One of the words most associated with genius is childlike. The passionate mind, alert and willing to embrace the unexpected, is the child-like mind.

The discoveries of the neuroscientists have much to teach us.

H/T to The Situationist.

Johnson and Orlov, two prophets of collapse

If the current crisis teaches folks anything, it’s that the United States is an end-stage imperial power.

Human history tells the stories of the rise and fall of empires, states endowed with powerful militaries compelled by the necessity of maintaining power to engage in endless wars of collapse until the costs of imperial overreaching led to conflict at the periphery and decay at the center, followed by the inevitable collapse.

Every empire falls. If there’s any such thing as a “law of history,” it’s that no empire can sustain itself over time.

Some lasted longer than others, but all failed, leaving behind a landscape of newly independent states jockeying for place and power, and setting the stage for the rise of new empires, which often arise on the periphery.

Rome arose at the margins of the Greek empire; the Mongol empire at the margins of the Chinese imperium; the American empire at the margins of the British empire; the German empire at the margins of the Holy Roman Empire. Energized by the conflict with the imperial power and empowered with its technologies, the new empires arising at the margins repeat the same cycles as those that rose and fell before them.

One noun often applied to the United States is “exceptionalism.” As a people, folks here are brought up to consider our country as an exception to the rules of history, a type of entity never before seen in the long. We are the biggest, the best, the brightest, the freest — you know the drill.

So it’s going to be hard for many folks to recognize that we’re just one of a long train of historic empires, following the same general patterns as those that have come before.

As one of America’s greatest writers [a former California newspaperman named Twain] once said, “History does not repeat itself, but it does rhyme.”

Two prophets of collapse: Chalmers Johnson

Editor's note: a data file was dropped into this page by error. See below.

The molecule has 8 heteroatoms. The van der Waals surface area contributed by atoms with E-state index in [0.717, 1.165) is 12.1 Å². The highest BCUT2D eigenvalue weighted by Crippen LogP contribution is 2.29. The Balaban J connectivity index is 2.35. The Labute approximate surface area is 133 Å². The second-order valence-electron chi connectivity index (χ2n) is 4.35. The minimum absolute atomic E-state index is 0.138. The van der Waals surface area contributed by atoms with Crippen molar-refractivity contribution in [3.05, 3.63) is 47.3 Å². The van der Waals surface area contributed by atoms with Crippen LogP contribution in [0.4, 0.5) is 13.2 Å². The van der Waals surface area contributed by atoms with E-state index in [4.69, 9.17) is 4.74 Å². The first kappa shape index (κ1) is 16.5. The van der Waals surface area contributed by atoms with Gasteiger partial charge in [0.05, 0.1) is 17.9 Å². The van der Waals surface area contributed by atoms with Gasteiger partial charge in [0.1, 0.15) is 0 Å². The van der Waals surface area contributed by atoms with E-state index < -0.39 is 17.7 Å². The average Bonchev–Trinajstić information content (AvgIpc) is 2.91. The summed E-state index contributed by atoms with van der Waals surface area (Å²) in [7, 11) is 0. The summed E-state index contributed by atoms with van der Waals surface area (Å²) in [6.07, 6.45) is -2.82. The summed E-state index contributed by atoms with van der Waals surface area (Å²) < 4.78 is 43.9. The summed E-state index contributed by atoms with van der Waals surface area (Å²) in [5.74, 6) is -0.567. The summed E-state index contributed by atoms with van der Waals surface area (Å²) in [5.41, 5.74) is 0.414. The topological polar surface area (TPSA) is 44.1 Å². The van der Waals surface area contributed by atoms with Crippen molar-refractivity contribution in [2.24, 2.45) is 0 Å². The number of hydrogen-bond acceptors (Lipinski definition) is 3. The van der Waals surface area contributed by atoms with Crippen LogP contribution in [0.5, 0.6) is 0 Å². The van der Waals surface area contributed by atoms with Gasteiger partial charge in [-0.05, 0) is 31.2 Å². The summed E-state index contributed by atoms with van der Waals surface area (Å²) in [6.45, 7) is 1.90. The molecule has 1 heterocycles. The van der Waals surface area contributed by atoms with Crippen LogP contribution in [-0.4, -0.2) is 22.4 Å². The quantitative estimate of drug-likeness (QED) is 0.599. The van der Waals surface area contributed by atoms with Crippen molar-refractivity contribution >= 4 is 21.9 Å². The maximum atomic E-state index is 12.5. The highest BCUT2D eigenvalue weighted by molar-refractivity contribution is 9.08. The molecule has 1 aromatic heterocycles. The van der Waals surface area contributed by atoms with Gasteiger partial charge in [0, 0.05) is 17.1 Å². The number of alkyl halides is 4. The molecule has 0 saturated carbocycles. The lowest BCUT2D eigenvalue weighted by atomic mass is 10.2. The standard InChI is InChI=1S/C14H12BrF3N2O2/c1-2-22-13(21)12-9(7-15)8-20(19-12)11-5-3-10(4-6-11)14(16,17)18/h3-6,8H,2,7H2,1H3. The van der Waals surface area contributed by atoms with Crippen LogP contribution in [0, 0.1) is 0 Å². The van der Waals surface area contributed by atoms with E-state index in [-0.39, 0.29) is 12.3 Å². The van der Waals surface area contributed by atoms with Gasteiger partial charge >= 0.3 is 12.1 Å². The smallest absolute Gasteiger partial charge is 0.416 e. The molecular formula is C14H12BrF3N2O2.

Chalmers Johnson is one of the country’s most insightful writers on the subject of empire. Once a consultant for the CIA back in the late 1960’s and early 70’s, Johnson later headed the Center for Chinese Studies here at UC Berkeley. Currently, he serves as president of the Japan Policy Research Institute, which he cofounded.

We here at esnl have read and learned much from his superb triology: Blowback: The Costs and Consequences of American Empire, The Sorrows of Empire: Militarism, Secrecy, and the End of the Republic, and Nemesis: The Last Days of the American Republic.

One the occasion of the publication of his latest book, Dismantling the Empire: America’s Last Best Hope , Johnson wrote an essay for Tomgram entitled “The Guns of August, Lowering the Flag on the American Century.”

As perhaps the foremost chronicler of American imperial decline, Johnson deserves serious consider.

Here’s how he describes his work of the past two decades:

My own role these past 20 years has been that of Cassandra, whom the gods gave the gift of foreseeing the future, but also cursed because no one believed her. I wish I could be more optimistic about what’s in store for the U.S.  Instead, there isn’t a day that our own guns of August don’t continue to haunt me.

So what does he see ahead?

Thirty-five years from now, America’s official century

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Kurt Vonnegut: ‘How to Get a Job Like Mine’

Between the smiles and the laughter, Vonnegut reveals himself as a latter-day Luddite: “I need a typewriter. There is no longer such a thing, anywhere.”

Such a pleasure, seeing and hearing the writer his 80th year, and five years before his death in 2007.  The talk, “How to Get Job Like Mine,” meanders like the Mississippi, the river that so dominated another great American writer Vonnegut grew to increasingly resemble as the years passed.

It’s a wonderful ride, and at just under 52 minutes, it’s much too short a journey through the witty insights of a passionate curiosity joined to a quietly powerful, humorous voice.

Recorded at a lecture at Albion Collage.

A favorite line: “If you really want to upset your parents but don’t have the nerve to be a homosexual, at least you can take up the arts.”

Another: “We are here on earth to fart around, and don’t let anyone else tell you any different.”

H/T to Metafilter.

In memoriam, three American originals

Two deaths of note today, and one birthday.

A cartoonist with a point

First, Harvey Pekar, a unique and outspoken cartoonist who proved himself willing to speak truth to power. Invited on the Letterman Show as an occasional guest of the sort of eccentric the host could mock, Pekar had the great temerity to confront Letterman about the misdeeds of his corporate employer, network owner GE, in this memorable segment.

Leterman declared him banished from the show after a second visit, where Pekar refused to give up his point, knowing i could result in his exile from the only national forum he had:

Tuli Kupferberg, frontman for The Fugs

As featured here in April, The Fugs were one of the great underground groups of the 60′s, and had still been recording until Kupferberg was stricken with a stroke that cost him his voice. esnl first heard the band soon after their debut album came out in 1965, The Village Fugs Sing Ballads of Contemporary Protest, Point of Views, and General Dissatisfaction.